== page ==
This study was conducted according to the guidelines of the Institute of Subtropical Agriculture, Chinese Academy of Sciences. Piglets (Landrace × Yorkshire; 18-day-old) were purchased from ZhengDa, Co., Chongqing, China and orally administrated with ETEC W25K at dose of 1 × 1010 CFUs (colony-forming units) for five consecutive days (Ren et al., 2015, 2016a). The control piglets were treated with the same volume of LB medium. Fecal consistency was scored daily as: 0 = normal; 1 = soft; 2 = runny or watery. Piglets with the development of watery diarrhea were defined as diarrheal piglets, and piglets that were recovered from diarrhea were regarded as recovery piglets, while piglets that were challenged with ETEC but not suffered from diarrhea were defined as resistant piglets. Six control piglets, six diarrheal piglets, six recovered piglets, and six resistant piglets were randomly selected for collecting the samples.

Sample Preparation

Twenty-four piglets were sacrificed at day 6 after ETEC infection and jejunal samples (100 mg) and extraction solvents (50 μL L-2-chlorophenylalanine and 350 μL methanol) were added and then homogenized using a Mini-BeadBeater-16 (Biospec, Co., Bartlesville, OK, United States) for 5 min. The mixture was placed on a shaker at 70°C for 10 min and centrifuged at 12,000 ×g and 4°C for 10 min. The supernatant was separated, transferred into a GC vial, and then evaporated to dryness under a stream of N2 gas.

Methoxyamine hydrochloride (20 μL, 20 mg/mL pyridine) was added to the dried fraction and incubated at 37°C for 2 h. One hundred μL of bis-(trimethylsilyl) trifluoroacetamide (BSTFA) containing 1% TMCS was rapidly added and incubated at 70°C for 1 h. Then the samples were kept at room temperature before analysis.

GC-TOFMS Analysis

Metabolites in jejunal samples were derivatized prior to gas chromatography coupled to time-of-flight mass spectrometry (GC-TOFMS) analysis (Agilent 7890A, Agilent, United States; LECO Chroma TOF PEGASUS 4D, MI, LECO, United States). The system utilized a DB-5MS capillary column coated with 5% diphenyl cross-linked with 95% dimethylpolysiloxane (30 m × 250 μm inner diameter, 0.25 μm film thickness; J&W Scientific, Folsom, CA, United States). A 1 μL aliquot of the analyte was injected in splitless mode. Helium was used as the carrier gas, the front inlet purge flow was 3 mL min-1, and the gas flow rate through the column was 1 mL min-1. The initial temperature was kept at 90°C for 0.25 min, then raised to 240°C at a rate of 5°C min-1, and finally to 285°C at a rate of 20°C min-1 for 11.5 min. The injection, transfer line, and ion source temperatures were 280, 250 and 220°C, respectively. The energy was -70 eV in electron impact mode. The mass spectrometry data were acquired in full-scan mode with the m/z range of 20–600 at a rate of 100 spectra per second after a solvent delay of 492 s.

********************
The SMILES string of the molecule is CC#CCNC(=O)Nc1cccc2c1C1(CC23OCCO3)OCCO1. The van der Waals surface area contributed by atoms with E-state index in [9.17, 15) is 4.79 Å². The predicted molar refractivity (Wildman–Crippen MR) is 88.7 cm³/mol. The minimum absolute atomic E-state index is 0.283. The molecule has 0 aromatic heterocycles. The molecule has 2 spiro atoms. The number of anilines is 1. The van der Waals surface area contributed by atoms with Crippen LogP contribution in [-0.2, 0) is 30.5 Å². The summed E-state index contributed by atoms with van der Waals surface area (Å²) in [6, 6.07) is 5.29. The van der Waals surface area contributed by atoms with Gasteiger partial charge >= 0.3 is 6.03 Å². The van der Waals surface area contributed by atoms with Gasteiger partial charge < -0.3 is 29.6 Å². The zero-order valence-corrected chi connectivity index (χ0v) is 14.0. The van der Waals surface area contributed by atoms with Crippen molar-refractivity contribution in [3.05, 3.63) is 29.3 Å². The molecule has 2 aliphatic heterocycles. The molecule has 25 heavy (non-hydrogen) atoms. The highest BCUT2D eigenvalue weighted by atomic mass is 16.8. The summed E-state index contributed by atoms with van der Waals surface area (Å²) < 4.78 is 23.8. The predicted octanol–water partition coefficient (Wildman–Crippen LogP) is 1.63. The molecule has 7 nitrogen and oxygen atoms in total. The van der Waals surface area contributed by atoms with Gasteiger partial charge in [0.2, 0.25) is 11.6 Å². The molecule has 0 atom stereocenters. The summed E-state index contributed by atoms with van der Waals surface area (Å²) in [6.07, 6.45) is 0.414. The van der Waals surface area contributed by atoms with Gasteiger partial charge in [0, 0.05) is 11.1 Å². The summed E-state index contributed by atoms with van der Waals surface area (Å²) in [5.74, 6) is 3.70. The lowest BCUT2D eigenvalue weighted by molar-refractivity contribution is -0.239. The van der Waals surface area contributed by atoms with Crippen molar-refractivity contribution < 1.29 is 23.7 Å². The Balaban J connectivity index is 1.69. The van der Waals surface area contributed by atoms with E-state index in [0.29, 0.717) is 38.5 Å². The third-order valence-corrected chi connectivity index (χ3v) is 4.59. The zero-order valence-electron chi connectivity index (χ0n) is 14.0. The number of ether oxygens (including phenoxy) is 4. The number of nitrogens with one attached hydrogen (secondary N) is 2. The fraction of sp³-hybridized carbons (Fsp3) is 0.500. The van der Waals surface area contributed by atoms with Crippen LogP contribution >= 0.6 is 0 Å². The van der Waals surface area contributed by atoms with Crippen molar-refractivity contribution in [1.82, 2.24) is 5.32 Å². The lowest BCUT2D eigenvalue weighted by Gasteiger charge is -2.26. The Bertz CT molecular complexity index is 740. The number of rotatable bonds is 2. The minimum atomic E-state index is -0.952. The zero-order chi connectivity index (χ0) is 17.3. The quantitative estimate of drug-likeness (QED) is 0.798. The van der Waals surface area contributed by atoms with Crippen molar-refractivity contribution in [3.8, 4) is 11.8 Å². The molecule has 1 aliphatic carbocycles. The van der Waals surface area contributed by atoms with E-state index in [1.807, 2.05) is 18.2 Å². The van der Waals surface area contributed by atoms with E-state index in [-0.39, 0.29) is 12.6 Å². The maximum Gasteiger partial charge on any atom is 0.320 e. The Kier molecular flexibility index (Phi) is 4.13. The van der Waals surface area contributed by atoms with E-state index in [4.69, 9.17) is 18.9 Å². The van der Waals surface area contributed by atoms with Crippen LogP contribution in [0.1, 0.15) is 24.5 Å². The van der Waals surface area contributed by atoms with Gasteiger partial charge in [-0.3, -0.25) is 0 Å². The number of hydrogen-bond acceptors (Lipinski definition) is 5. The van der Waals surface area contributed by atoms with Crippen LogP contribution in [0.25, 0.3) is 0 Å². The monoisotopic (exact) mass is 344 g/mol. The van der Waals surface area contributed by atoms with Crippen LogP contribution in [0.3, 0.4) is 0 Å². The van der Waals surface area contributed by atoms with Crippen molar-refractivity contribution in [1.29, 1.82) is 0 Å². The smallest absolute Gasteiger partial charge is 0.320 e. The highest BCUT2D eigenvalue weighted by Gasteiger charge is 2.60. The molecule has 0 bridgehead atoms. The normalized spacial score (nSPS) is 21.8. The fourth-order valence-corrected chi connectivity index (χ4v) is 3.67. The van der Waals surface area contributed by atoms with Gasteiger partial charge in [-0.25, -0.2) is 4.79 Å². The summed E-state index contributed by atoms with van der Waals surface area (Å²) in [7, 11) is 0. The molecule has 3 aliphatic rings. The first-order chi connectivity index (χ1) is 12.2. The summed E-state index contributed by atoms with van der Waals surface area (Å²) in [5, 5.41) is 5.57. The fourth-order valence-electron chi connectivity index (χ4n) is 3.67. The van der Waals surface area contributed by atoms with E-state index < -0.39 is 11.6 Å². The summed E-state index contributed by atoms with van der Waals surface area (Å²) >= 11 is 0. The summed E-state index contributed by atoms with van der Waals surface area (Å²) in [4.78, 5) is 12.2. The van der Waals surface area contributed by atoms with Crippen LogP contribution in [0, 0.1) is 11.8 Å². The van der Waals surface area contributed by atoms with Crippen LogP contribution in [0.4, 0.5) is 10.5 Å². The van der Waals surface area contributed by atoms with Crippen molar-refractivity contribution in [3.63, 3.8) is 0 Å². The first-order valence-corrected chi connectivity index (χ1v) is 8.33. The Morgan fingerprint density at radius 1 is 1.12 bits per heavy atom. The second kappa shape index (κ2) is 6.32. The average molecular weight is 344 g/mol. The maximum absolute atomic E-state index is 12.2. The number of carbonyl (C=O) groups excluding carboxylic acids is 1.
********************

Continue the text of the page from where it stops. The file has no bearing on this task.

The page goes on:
Data Processing and Analysis

Each sample was represented by a GC-TOFMS chromatograph. The GC-TOFMS raw data were processed by Chroma TOF 4.3X software (LECO Corporation, St. Joseph, MI, United States) and LECO-Fiehn Rtx5 database for raw peaks extracting, data baselines filtering and calibration, peak alignment, deconvolution analysis, peak identification, and peak area integration. All the output data exported from Chroma TOF 4.3X software were imported into SIMCA-P software (version 11.0, Umetrics, Umeå, Sweden) for multivariate statistical analyses including a principal component analysis (PCA), partial least squares-discriminant analysis (PLS-DA), and pairwise orthogonal projections to latent structures discriminant analyses (OPLS-DA).

Results

PCA Model Analysis

Principal component analysis is an unsupervised mathematical procedure used to identify latent structures in the dataset and outliers (Caboni et al., 2014). PCA of jejunal samples from diarrheal piglets, recovered piglets, control piglets, and resistant piglets was shown in Figure 1A. The results showed that plots from diarrheal piglets, recovered piglets, control piglets, and resistant piglets were separated each other. As the points that were close to each other had similar metabolic profiles, our results indicated that there might be significant metabolic differences among the four groups. The modeling of the three datasets (diarrheal piglets vs. control piglets, diarrheal piglets vs. resistant piglets, and diarrheal piglets vs. recovered piglets) of separate pairs, revealed separation between subjects (Figures 1B–D).